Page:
Papua New Guinea

North of Australia and east of Indonesia, in the myriad of islands that makes up Oceania, lies Papua New Guinea, one of the last remaining unexplored lands on the planet. Are you in search of adventure? Here is a wild haven of traditional cultures, ideally suited to fascinating explorations by boat and on foot.

Exploring the waterways that branch out from two main rivers and the many islands off the mainland is a must. You will discover amazing wildlife, including many endemic species. The landscape ranges from high mountains, fiery volcanoes, wetlands, rivers and lush rainforest, to well preserved coral reef, that will tempt the diving enthusiast.

Dive sites range from reefs, drop offs, and coral gardens to seagrass beds and coral atolls, and you will see abundant marine life of many kinds. World War II relics can be explored both underwater and on land.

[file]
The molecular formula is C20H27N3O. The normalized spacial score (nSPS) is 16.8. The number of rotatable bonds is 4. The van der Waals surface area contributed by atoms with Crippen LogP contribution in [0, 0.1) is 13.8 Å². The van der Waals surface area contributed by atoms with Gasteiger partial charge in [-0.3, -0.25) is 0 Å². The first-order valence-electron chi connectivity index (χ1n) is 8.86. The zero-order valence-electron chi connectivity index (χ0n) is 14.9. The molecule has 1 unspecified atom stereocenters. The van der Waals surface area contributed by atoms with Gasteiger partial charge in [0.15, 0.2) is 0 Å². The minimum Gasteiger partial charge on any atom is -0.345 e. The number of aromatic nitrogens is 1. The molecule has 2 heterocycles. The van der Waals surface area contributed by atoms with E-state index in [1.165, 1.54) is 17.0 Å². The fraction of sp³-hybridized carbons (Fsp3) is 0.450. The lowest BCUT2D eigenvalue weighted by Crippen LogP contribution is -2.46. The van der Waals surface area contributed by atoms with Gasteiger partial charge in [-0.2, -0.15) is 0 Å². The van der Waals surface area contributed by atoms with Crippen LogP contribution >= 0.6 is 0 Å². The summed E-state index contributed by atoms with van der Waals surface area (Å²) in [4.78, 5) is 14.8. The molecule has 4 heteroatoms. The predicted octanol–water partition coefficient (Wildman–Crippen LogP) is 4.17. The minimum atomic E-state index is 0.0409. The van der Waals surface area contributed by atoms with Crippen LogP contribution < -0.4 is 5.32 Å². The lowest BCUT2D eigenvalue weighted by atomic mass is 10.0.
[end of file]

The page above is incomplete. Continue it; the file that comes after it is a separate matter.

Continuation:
Papua New Guinea's population of approaching 6 million offers a huge variety of cultures and languages to encounter. Indigenous cultures are alive and well, with many people continuing traditional ways of life, unchanged for centuries.

The village children fishing from their outrigger canoes are happy to give visitors a ride out to the reef to enjoy snorkelling.

The weather ranges from warm to hot and humid all year round. Different areas have different weather patterns, but May to December is usually the driest period.

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